{52}         The Court first turns to the alleged interestedness of the director defendants.  To establish directorial interest, a plaintiff must plead particularized facts demonstrating either a financial interest or entrenchment on the part of the allegedly interested directors.  Grabow v. Perot, 539 A.2d 180, 188 (Del. 1988).

{53}         Most of plaintiffs’ grounds for excusal assert a financial interest on the part of one or more of Pozen’s directors.  A director is financially interested where “he or she will receive a personal financial benefit from a transaction that is not equally shared by the stockholders.”  Rales, 634 A.2d at 936 (citing Aronson, 473 A.2d at 812; Pogostin, 480 A.2d at 624).  A director is also deemed interested where a decision of the board “will have a materially detrimental impact on a director, but not on the corporation and the stockholders.”  Rales, 634 A.2d at 936.  All of this boils down to a question of whether the decision to bring suit would have material consequences for the director himself that differ from those that would fall on the corporation.  For his failure to make demand to be excused, a plaintiff must demonstrate that a majority of the directors have a direct and material interest in the transaction or the conduct alleged.  Orman v. Cullman, 794 A.2d 5, 23 (Del. Ch. 2002).

{54}         At the time the original Complaint was filed, Pozen’s Board was composed of eight directors:  John R. Plachetka, Peter J. Wise, Bruce A. Tomason, Ted G. Wood, Paul J. Rizzo, Kenneth B. Lee, Jr., James R. Butler, and Jacques F. Rejeange.  Seven of the eight directors whose independence is challenged are outsiders.  For purposes of this opinion, the Court considers Mr. Plachetka to be an interested director and focuses on the seven outside directors.  The plaintiffs argue in their complaint that one or more of these outside directors is financially interested for the following reasons:

1.         Defendant Plachetka himself engaged in alleged illegal insider trading while in possession of material, non-public information (Consol. S’holder Derivative Compl. ¶157(a));

2.         Four of the directors, Defendants Tomason, Wood, Lee, and Rizzo, were members of the Board’s Audit Committee, which recommended that the Board include improperly audited consolidated financial statements in various filings with the SEC (Consol. S’holder Derivative Compl. ¶157(d));

3.         The entire Board participated in, approved, or permitted the wrongs alleged; participated in efforts to conceal or disguise them; and/or benefited directly from those wrongs (Consol. S’holder Derivative Compl. ¶¶ 157(e), (i), (j), (l) & (m));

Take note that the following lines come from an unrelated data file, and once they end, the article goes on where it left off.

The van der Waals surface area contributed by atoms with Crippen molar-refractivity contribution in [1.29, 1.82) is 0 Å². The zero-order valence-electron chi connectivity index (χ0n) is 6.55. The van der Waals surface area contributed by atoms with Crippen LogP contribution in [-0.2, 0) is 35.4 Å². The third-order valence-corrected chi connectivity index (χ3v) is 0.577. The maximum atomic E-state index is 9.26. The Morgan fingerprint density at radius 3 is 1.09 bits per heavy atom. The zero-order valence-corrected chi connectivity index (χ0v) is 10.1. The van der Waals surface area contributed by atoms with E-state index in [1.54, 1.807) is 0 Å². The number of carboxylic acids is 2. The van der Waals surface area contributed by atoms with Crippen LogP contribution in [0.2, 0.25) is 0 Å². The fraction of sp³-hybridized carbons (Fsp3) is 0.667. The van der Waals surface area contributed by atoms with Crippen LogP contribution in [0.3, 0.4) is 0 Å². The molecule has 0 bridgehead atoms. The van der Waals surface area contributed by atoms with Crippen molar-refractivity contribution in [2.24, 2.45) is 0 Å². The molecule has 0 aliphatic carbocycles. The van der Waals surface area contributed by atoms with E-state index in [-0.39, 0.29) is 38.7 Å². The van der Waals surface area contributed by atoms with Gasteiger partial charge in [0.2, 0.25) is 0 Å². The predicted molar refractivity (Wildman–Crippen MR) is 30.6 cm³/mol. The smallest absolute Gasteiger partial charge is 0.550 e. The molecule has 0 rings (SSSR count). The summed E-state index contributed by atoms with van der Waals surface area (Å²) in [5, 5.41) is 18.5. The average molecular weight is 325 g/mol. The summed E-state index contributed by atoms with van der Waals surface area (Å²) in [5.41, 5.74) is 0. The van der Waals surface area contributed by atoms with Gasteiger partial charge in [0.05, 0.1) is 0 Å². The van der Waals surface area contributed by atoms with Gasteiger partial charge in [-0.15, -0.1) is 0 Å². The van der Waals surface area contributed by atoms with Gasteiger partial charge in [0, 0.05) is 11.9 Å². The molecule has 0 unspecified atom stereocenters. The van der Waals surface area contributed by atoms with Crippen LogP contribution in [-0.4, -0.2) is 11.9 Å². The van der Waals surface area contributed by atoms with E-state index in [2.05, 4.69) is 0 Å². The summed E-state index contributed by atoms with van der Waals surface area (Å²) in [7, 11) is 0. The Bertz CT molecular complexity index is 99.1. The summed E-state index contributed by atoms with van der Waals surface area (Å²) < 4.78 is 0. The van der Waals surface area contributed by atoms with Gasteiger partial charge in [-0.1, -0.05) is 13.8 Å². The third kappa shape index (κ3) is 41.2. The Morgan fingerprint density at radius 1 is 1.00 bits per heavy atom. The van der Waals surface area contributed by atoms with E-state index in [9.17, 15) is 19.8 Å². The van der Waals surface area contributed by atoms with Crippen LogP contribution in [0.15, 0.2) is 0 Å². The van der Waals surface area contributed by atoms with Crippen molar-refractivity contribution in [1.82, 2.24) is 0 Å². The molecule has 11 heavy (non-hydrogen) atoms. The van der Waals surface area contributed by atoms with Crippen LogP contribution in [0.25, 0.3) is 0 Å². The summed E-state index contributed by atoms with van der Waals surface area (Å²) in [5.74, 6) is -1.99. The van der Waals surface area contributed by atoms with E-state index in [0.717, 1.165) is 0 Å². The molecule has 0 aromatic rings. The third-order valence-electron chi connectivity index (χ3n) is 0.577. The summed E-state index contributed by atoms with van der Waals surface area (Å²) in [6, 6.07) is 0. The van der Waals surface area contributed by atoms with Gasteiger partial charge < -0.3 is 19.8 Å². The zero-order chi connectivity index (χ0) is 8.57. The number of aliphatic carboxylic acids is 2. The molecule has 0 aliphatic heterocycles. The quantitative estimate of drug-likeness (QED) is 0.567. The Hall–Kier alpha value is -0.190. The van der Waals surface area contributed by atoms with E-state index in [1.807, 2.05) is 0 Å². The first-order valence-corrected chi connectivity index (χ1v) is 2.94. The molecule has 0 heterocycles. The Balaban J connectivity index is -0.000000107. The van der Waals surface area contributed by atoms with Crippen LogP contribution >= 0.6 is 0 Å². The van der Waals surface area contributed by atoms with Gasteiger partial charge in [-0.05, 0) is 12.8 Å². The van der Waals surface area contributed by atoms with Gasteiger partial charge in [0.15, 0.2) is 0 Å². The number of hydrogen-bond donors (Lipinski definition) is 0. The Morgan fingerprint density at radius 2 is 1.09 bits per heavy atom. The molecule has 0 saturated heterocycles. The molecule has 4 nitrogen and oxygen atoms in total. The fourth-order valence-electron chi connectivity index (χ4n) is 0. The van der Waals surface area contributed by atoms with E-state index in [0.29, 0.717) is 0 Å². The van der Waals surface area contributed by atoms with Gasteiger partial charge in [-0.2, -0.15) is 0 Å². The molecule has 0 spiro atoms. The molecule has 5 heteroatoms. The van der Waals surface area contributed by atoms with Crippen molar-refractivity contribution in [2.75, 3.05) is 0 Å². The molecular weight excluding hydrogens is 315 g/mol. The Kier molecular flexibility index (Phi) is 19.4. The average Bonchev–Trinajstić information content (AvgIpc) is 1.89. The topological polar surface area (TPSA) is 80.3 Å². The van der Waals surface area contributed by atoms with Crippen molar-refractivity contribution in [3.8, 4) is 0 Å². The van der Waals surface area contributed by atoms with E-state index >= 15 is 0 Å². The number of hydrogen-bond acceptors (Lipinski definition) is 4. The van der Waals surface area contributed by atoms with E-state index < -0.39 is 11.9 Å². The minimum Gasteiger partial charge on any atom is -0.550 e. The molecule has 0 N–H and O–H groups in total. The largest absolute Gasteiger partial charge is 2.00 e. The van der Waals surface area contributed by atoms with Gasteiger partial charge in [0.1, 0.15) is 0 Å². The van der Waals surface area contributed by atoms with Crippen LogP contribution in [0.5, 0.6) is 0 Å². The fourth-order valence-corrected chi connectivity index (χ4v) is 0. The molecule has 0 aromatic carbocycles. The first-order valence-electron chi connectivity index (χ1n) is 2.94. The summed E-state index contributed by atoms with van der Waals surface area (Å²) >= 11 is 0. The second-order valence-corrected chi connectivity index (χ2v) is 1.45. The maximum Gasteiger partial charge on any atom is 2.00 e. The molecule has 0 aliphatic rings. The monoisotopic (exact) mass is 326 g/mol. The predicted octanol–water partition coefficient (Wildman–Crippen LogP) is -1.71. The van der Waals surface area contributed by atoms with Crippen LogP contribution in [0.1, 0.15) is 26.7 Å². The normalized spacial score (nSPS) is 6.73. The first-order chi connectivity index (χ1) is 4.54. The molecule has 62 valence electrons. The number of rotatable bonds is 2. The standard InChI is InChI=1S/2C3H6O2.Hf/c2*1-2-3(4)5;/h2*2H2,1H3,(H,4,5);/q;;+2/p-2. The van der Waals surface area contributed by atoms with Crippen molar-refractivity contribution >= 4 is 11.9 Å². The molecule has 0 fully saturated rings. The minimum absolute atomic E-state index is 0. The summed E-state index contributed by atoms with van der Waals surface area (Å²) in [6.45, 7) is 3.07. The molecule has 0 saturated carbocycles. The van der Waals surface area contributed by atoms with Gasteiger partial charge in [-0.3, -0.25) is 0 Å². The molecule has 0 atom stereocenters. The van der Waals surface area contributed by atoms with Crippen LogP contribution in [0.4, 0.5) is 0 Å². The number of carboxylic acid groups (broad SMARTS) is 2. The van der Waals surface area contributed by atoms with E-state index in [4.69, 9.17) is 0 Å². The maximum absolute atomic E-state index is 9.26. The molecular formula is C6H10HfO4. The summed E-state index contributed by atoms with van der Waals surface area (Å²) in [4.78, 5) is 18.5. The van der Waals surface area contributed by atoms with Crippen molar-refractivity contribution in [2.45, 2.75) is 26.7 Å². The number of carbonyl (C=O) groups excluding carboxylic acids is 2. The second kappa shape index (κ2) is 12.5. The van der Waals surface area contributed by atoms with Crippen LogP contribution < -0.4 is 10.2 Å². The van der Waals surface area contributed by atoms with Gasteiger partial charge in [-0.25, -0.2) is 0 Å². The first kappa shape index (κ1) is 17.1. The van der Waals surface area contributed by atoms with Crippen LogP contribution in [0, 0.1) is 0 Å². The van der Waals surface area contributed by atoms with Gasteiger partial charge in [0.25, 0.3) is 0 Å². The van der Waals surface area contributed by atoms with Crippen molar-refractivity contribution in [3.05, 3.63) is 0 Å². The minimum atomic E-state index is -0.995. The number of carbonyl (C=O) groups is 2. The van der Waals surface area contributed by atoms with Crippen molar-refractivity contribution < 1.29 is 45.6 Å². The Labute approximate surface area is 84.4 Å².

4.         In order to bring suit, the directors would be forced to sue themselves (Consol. S’holder Derivative Compl. ¶ 157(k));

5.         Any suit brought by the directors on behalf of Pozen would expose those directors to liability elsewhere (Consol. S’holder Derivative Compl. ¶¶ 157(n) & (p)); and

6.         The company’s liability insurance policy does not cover suits brought by the company against the directors directly.  Therefore, if the directors were to authorize suit, they would open themselves up to uninsured liability.  (Consol. S’holder Derivative Compl. ¶ 157(q).)

These arguments are considered in turn.

{55}         First, plaintiffs base their charge of directorial interest on incidents of alleged illegal insider trading by Defendant Plachetka.  As noted above, for the purposes of this opinion, Mr. Plachetka is considered interested.  As the insider trading argument only applies to Plachetka, the Court need not address this ground for demand excusal.[1]

{56}         Second, plaintiffs allege that four of the eight defendants were interested in light of their position on the Board’s Audit Committee.  The primary thrust behind the strict demand excusal test set forth in Rales and Aronson is a pointed rejection of the idea that directors are biased per se merely on account of their position in a company’s corporate governance structure.  See Aronson, 473 A.2d at 815 n.8.  Any assertion that a director is interested on account of his status within the corporation’s corporate structure must be supported by particularized facts which would allow the court to conclude that that particular board is structurally biased.  Id.

{57}         Here, plaintiffs complain of self-interest on the part of the four members of the Audit Committee.  Plaintiffs point to the fact that the committee “is responsible for oversight of the financial reporting process and system of internal control over financial reporting, and selects and oversees the performance of, and approves in advance the services provided by, Pozen’s independent public accountants.”  (Consol. S’holder Derivative Compl. ¶ 157(d).)  However, the plaintiffs fail to tie these duties, or any failure to uphold them, to any of the misconduct which is the basis of plaintiffs’ complaint.

{58}         The crux of the plaintiffs’ complaint is that the company misinformed its shareholders as to the safety and efficacy of MT 100 and MT 300.[2]  Plaintiffs do not complain of any misconduct relating to the supervision of any of Pozen’s financial statements or internal financial controls, nor do they explain how certain directors’ status as members of the Audit Committee should enable or require them to evaluate the accuracy of statements regarding the safety and efficacy of MT 100 or MT 300.